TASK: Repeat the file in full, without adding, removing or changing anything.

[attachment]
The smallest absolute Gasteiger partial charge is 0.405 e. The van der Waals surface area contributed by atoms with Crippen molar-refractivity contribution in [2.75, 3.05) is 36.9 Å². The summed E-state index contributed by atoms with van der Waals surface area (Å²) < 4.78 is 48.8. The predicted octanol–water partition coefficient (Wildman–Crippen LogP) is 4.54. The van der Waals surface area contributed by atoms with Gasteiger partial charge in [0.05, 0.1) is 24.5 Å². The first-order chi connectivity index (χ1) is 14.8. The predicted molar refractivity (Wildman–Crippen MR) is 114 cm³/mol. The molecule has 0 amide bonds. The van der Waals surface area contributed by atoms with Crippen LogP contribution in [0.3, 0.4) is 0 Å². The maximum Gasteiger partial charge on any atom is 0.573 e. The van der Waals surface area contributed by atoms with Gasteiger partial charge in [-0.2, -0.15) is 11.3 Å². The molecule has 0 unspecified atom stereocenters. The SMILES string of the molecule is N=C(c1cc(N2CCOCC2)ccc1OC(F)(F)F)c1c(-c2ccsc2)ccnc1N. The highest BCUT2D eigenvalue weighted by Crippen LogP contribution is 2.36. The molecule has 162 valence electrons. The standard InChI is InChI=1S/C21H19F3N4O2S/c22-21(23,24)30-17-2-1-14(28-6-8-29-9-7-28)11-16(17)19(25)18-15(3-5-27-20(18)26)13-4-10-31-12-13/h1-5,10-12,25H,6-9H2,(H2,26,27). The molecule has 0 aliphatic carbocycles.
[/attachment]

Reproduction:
The smallest absolute Gasteiger partial charge is 0.405 e. The van der Waals surface area contributed by atoms with Crippen molar-refractivity contribution in [2.75, 3.05) is 36.9 Å². The summed E-state index contributed by atoms with van der Waals surface area (Å²) < 4.78 is 48.8. The predicted octanol–water partition coefficient (Wildman–Crippen LogP) is 4.54. The van der Waals surface area contributed by atoms with Gasteiger partial charge in [0.05, 0.1) is 24.5 Å². The first-order chi connectivity index (χ1) is 14.8. The predicted molar refractivity (Wildman–Crippen MR) is 114 cm³/mol. The molecule has 0 amide bonds. The van der Waals surface area contributed by atoms with Crippen LogP contribution in [0.3, 0.4) is 0 Å². The maximum Gasteiger partial charge on any atom is 0.573 e. The van der Waals surface area contributed by atoms with Gasteiger partial charge in [-0.2, -0.15) is 11.3 Å². The molecule has 0 unspecified atom stereocenters. The SMILES string of the molecule is N=C(c1cc(N2CCOCC2)ccc1OC(F)(F)F)c1c(-c2ccsc2)ccnc1N. The highest BCUT2D eigenvalue weighted by Crippen LogP contribution is 2.36. The molecule has 162 valence electrons. The standard InChI is InChI=1S/C21H19F3N4O2S/c22-21(23,24)30-17-2-1-14(28-6-8-29-9-7-28)11-16(17)19(25)18-15(3-5-27-20(18)26)13-4-10-31-12-13/h1-5,10-12,25H,6-9H2,(H2,26,27). The molecule has 0 aliphatic carbocycles.